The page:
Matt M
Matt M
4 months ago

Every leader in the western world that came through the COVID period is in the same position.
Trump: lost election
Sleepy Joe: lowest poll ratings of any president at this stage, heading for mid-term wipe out, highly unlikely to be the ’24 Dem candidate.
Macron: a month or so into his second term and already a lame duck. First president that can’t control his parliament since the ’80s.
Scott Morrison: lost election
Merkel: resigned before pushed
Olaf Sholz: sinking in the polls after a few months
Trudeau: highly unpopular and leading a minority government

Janice Mermikli
Janice Mermikli
4 months ago
Reply to  Matt M

Yes, I think that they are in general a bad, or at least a weak and uninspiring, lot as leaders go, with Boris Johnson being the worst.

Art C
Art C
4 months ago
Reply to  Matt M

You could turn it around and say the covid scam showed where real power resides.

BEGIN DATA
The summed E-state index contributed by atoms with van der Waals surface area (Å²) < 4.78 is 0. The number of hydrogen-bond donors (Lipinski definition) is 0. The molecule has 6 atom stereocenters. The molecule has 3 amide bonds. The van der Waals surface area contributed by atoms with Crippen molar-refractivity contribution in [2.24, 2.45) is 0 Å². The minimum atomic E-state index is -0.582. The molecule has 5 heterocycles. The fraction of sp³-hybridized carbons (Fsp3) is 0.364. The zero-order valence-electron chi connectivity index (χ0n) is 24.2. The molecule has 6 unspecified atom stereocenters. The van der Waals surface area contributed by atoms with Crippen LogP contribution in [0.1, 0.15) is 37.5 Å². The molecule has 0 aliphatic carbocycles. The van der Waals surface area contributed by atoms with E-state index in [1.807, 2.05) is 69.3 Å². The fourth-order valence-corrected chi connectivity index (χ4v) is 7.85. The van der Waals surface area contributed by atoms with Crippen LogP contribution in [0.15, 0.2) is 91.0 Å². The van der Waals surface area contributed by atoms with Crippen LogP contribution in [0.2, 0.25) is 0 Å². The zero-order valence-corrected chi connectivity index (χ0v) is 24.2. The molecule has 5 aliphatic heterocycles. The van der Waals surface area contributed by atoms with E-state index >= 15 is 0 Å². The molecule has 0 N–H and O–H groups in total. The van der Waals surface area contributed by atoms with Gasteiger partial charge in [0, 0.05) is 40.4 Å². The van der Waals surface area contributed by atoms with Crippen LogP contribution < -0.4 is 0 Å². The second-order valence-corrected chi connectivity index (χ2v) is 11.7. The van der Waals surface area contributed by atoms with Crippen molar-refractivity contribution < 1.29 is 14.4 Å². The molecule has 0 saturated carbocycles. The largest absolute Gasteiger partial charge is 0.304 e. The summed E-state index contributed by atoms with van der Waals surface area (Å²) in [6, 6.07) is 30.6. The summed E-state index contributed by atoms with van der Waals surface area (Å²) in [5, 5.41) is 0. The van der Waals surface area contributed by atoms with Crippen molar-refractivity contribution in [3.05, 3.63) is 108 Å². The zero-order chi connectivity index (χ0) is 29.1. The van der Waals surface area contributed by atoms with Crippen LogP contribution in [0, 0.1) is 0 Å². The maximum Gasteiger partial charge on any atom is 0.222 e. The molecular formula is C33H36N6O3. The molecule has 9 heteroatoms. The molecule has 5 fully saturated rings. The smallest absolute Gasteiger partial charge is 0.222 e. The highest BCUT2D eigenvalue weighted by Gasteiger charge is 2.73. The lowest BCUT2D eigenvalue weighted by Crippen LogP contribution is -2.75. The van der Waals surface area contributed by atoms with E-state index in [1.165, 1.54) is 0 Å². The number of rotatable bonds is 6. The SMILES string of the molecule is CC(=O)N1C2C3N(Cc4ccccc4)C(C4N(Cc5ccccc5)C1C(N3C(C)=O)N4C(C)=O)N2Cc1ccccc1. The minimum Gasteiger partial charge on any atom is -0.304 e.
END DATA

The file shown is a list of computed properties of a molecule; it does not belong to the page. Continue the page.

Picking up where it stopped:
Matthew Baildon
Matthew Baildon
4 months ago

I think the question was answered earlier on in your article. As mayor he was able to select the best and the brightest to lead and enact policy and he proved himself most apt at spotting such talent (a modern day Reagan, as you put it). As PM he only had the pick of the Tory party. And sadly therein lies a dearth of talent. Sadder still is when one looks across the divide and sees a Labour party similarly bereft of ability.
As an aside I voted for Brexit so our politicians and civil service could finally have their feet held to the fire, unable to hide their incompetence behind the fig leaf of the EU. They were always this inept but now the mask has been removed. We have many years of appalling governance ahead of us, whichever party leads.

J Bryant
J Bryant
4 months ago

Seems like everyone is writing BoJo’s political obituary, but, so far as I know, Boris is still prime minister. Things aren’t looking good for him at this moment but I’m not willing to write him off just yet. The next few days will be interesting.

Prashant Kotak
Prashant Kotak
4 months ago
Reply to  J Bryant

It’s over I’m afraid.